As roundabouts continue to pop up around Gainesville, does everyone properly know how to navigate them?
There is a small roundabout at the corner of NW 7th Avenue and NW 15th street, a few blocks north of Midtown. Virginia Dolder has lived near that intersection for almost 20 years. She said the roundabout replaced a two-way stop sign about five years ago.
“The roundabout was supposed to help kind of slow people down,” Dolder said, “because we do have children in the neighborhood, and we want to be a safe neighborhood.”
Troy Roberts, District 2 spokesman for the Florida Department of Transportation, said roundabouts have many good qualities.
“If you look at the benefits — in addition to being cost effective, they reduce traffic crash fatalities since they’re so much slower. It’s better for traffic flow and traffic capacity,” he said.
David Forrestel can attest to those statistics. He lives on the corner of that intersection. In the five years since the roundabout went in, Forrestel said he noticed a decrease in accidents.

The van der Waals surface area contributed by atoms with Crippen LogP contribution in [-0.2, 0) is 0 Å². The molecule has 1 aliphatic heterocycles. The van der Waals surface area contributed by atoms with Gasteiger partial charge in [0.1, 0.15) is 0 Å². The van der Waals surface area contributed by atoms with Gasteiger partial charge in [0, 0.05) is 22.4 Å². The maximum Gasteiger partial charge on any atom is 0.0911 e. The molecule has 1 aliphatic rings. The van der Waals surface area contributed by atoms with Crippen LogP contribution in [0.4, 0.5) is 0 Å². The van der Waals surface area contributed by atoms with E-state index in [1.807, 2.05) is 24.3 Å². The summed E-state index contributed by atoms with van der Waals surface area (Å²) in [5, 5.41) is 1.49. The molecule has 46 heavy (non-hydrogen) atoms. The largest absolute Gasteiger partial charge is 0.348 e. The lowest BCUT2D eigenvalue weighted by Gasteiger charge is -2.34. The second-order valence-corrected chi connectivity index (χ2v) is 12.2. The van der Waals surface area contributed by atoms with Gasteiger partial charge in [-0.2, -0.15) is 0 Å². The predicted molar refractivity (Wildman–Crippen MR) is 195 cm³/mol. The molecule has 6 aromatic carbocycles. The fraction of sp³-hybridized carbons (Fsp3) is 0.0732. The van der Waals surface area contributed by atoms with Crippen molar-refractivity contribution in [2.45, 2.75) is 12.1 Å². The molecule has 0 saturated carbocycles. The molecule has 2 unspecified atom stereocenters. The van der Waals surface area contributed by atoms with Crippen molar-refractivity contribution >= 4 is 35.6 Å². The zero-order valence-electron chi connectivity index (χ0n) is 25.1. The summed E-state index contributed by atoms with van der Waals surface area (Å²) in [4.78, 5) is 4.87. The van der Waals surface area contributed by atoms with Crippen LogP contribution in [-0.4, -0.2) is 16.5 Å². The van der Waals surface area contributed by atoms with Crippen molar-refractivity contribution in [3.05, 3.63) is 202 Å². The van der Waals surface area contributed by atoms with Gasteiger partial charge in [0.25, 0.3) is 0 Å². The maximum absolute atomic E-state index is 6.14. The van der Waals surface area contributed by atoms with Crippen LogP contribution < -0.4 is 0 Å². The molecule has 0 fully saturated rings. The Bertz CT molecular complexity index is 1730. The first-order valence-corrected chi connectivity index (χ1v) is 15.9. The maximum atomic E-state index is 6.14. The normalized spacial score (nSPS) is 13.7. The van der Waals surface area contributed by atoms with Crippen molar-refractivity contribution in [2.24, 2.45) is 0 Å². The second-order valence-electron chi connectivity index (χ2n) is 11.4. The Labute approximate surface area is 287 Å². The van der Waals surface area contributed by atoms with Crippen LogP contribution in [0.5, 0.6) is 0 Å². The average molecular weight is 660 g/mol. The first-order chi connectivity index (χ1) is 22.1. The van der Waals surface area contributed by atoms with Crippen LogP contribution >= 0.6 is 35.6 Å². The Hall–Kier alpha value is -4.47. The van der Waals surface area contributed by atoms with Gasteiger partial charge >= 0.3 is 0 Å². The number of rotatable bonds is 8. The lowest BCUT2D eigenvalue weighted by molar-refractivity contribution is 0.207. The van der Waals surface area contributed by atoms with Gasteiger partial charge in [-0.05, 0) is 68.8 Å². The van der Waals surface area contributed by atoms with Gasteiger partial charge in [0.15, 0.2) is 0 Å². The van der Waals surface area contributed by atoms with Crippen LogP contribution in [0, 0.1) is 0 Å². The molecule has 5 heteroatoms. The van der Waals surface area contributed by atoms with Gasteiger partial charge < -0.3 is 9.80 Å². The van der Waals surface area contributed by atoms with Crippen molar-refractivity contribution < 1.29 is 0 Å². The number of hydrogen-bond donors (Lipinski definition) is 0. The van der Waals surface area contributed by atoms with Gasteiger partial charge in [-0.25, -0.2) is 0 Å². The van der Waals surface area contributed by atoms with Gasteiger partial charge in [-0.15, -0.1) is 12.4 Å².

“Before with the stop sign, people basically slowed down for the stop sign and then went in,” Forrestel said. “That’s when you had the accidents.”
Although Forrestel and Dolder like roundabouts in general, the neighbors share a common frustration when it comes to people misusing the roundabouts. Dolder said she sees this problem often in town.
The neighbors want to see more of an effort to educate people about how to use the roundabouts.
“It’s not just our roundabout,” Dolder said. “I have noticed as I travel around town, people are not really educated about how to slow down and proceed through a roundabout.”
The proper way to use a roundabout, Roberts said, is for drivers to slow down as they approach the intersection. Drivers must yield to cars already in the circle, then proceed once it is their turn.
This video from the Transportation Technology Transfer (T2) Center at the University of Florida shows more:
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